The Holy Cross Church in Hattula
The Holy Cross Church (Pyhän Ristin kirkko)
serves as one of the churches of the local Lutheran congregation. As a museum, it is open during the summer 2021 daily from 11 am to 5 pm initially from the 15th of May to the 15th of August except for Midsummer Festival (25th and 26th of June). Admission is free, guided tour is 2 € per person (free to those under 18 yrs). Guided tours for groups 65 €/120 € (inquiries and bookings +358 3 672 3383).
If you wish to visit the church at some other time, you may ask for access by contacting the office of the Lutheran congregation in Hattula, tel. +358 3 6311540 (Mon-Thu 9 am to 1 pm). The opening fee of doors, then, is 65 € (free to researchers).
The Lutheran congregation in Hattula arranges Sunday services and concerts in the Holy Cross Church during the summer. You can find the schedule of the services on the page "Tapahtumat" titled “jumalanpalvelukset ja uskonelämä".
History and Character
The Holy Cross Church was built at the end of the 14th century, making it about six hundred years old. One of the distinctive features of the church is its red brick, as grey stone was the usual material of construction in Finland at the time. Only three medieval buildings in Finland were made of brick: the Turku Cathedral, the Castle of Hämeenlinna and this church.
This church was dedicated to the Holy Cross. The legend of the Holy Cross is pictured on the ceiling of the Church: St. Helen, the mother of the Emperor Constantine, made a pilgrimage to Jerusalem, where she found the Cross of Christ. As the story goes, she indicated the place she believed to be the site of the crucifixion – and so three crosses were found. One of them cured a woman who was mortally ill, so that cross was taken to be the one on which Christ was crucified. Pieces of wood believed to be fragments of this cross were common relics in medieval times, and one such piece was kept in Hattula in the Church of Holy Cross.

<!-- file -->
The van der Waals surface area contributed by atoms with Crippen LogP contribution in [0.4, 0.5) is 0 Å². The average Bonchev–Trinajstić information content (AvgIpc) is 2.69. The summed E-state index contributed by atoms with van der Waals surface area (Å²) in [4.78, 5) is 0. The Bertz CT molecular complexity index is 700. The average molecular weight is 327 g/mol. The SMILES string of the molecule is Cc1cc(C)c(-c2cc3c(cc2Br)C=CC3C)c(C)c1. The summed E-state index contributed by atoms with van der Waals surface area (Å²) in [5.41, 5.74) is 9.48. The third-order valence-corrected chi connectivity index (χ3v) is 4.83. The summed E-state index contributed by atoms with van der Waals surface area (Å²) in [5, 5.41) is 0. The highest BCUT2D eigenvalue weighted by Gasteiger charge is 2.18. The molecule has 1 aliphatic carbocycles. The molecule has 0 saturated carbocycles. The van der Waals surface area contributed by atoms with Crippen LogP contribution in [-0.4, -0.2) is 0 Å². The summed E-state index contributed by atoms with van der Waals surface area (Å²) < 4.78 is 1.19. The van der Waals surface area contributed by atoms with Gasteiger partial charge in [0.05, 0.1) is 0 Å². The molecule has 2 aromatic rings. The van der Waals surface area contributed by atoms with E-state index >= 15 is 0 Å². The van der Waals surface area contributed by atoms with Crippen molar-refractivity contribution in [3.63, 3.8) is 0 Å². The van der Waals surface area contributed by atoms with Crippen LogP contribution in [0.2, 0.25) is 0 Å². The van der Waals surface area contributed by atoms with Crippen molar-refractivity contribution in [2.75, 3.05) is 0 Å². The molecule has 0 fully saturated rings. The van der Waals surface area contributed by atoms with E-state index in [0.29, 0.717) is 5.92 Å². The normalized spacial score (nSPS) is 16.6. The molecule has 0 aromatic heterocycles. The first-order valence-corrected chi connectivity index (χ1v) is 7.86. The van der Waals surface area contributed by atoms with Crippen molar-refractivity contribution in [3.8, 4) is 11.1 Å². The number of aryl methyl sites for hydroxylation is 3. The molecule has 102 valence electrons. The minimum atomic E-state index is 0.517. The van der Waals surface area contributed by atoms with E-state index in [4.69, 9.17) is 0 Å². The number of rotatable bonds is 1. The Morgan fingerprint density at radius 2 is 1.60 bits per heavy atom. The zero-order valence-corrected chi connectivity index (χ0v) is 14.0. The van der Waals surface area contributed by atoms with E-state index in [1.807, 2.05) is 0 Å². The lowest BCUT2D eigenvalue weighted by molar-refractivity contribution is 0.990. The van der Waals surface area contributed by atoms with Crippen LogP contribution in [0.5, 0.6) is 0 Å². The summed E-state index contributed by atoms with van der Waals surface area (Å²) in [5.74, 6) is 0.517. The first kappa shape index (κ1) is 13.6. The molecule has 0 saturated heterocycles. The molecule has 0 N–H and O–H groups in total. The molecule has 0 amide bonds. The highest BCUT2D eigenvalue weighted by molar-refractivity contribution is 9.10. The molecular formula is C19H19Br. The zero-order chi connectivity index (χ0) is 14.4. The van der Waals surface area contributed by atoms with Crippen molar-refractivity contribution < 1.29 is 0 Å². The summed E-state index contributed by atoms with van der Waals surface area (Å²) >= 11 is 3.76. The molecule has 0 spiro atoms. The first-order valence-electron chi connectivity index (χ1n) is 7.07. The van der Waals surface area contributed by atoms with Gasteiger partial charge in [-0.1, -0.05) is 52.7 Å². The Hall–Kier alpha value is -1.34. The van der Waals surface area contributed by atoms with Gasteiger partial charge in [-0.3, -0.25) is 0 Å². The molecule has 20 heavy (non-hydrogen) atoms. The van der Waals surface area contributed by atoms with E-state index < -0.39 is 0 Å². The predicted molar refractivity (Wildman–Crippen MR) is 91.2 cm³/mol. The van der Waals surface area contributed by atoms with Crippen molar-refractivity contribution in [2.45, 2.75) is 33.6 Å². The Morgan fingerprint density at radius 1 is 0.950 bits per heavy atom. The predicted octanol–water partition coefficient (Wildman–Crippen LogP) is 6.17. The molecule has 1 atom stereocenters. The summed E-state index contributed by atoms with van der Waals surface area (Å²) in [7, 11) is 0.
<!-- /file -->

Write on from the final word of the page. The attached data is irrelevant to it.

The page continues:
The church contains about two hundred paintings. They were painted at the beginning of the 16th century (1510). The identity of the painters is unknown but they were most likely Finns, possibly nuns. The technique was called al secco. The pictures were painted on a dry surface with colors dissolved in lime-water.
After the Reformation, the attitude towards paintings in churches become less favorable. However, the paintings in the ceiling of this church were never whitewashed as was done in other medieval churches, which is the reason the paintings are so bright. All the colors are original.
The church contains many wooden sculptures. The oldest of them is the triumph crucifix, made by the master of Lieto, the first known Finnish sculptor. There are two pulpits in the church. The smaller one is the oldest extant pulpit in Finland, donated to the church in 1550. The other pulpit is from the 18th century. Both of them are hand made by Finnish artisans.